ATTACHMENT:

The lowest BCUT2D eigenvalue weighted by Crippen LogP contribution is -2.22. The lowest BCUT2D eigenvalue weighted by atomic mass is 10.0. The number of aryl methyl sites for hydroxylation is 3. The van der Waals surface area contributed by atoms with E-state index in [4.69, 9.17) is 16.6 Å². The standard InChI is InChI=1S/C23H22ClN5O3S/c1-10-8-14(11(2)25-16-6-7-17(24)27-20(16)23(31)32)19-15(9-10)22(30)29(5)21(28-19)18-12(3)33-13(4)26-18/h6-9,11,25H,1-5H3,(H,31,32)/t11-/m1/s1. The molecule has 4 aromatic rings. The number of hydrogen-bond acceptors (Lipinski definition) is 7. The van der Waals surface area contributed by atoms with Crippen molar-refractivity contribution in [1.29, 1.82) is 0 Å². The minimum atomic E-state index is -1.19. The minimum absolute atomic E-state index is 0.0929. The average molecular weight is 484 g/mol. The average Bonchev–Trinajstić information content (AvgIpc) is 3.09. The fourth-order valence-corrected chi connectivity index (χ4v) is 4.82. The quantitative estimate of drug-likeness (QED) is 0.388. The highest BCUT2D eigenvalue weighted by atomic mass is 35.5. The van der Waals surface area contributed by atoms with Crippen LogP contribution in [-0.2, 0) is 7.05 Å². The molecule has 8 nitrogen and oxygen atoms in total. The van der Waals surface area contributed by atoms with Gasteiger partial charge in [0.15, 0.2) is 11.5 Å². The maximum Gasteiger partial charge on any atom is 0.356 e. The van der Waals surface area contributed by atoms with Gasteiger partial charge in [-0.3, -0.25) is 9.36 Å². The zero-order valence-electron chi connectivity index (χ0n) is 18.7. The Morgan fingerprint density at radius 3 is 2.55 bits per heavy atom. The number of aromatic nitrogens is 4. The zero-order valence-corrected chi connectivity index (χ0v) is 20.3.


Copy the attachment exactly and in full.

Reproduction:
The lowest BCUT2D eigenvalue weighted by Crippen LogP contribution is -2.22. The lowest BCUT2D eigenvalue weighted by atomic mass is 10.0. The number of aryl methyl sites for hydroxylation is 3. The van der Waals surface area contributed by atoms with E-state index in [4.69, 9.17) is 16.6 Å². The standard InChI is InChI=1S/C23H22ClN5O3S/c1-10-8-14(11(2)25-16-6-7-17(24)27-20(16)23(31)32)19-15(9-10)22(30)29(5)21(28-19)18-12(3)33-13(4)26-18/h6-9,11,25H,1-5H3,(H,31,32)/t11-/m1/s1. The molecule has 4 aromatic rings. The number of hydrogen-bond acceptors (Lipinski definition) is 7. The van der Waals surface area contributed by atoms with Crippen molar-refractivity contribution in [1.29, 1.82) is 0 Å². The minimum atomic E-state index is -1.19. The minimum absolute atomic E-state index is 0.0929. The average molecular weight is 484 g/mol. The average Bonchev–Trinajstić information content (AvgIpc) is 3.09. The fourth-order valence-corrected chi connectivity index (χ4v) is 4.82. The quantitative estimate of drug-likeness (QED) is 0.388. The highest BCUT2D eigenvalue weighted by atomic mass is 35.5. The van der Waals surface area contributed by atoms with Crippen LogP contribution in [-0.2, 0) is 7.05 Å². The molecule has 8 nitrogen and oxygen atoms in total. The van der Waals surface area contributed by atoms with Gasteiger partial charge in [0.15, 0.2) is 11.5 Å². The maximum Gasteiger partial charge on any atom is 0.356 e. The van der Waals surface area contributed by atoms with Gasteiger partial charge in [-0.3, -0.25) is 9.36 Å². The zero-order valence-electron chi connectivity index (χ0n) is 18.7. The Morgan fingerprint density at radius 3 is 2.55 bits per heavy atom. The number of aromatic nitrogens is 4. The zero-order valence-corrected chi connectivity index (χ0v) is 20.3.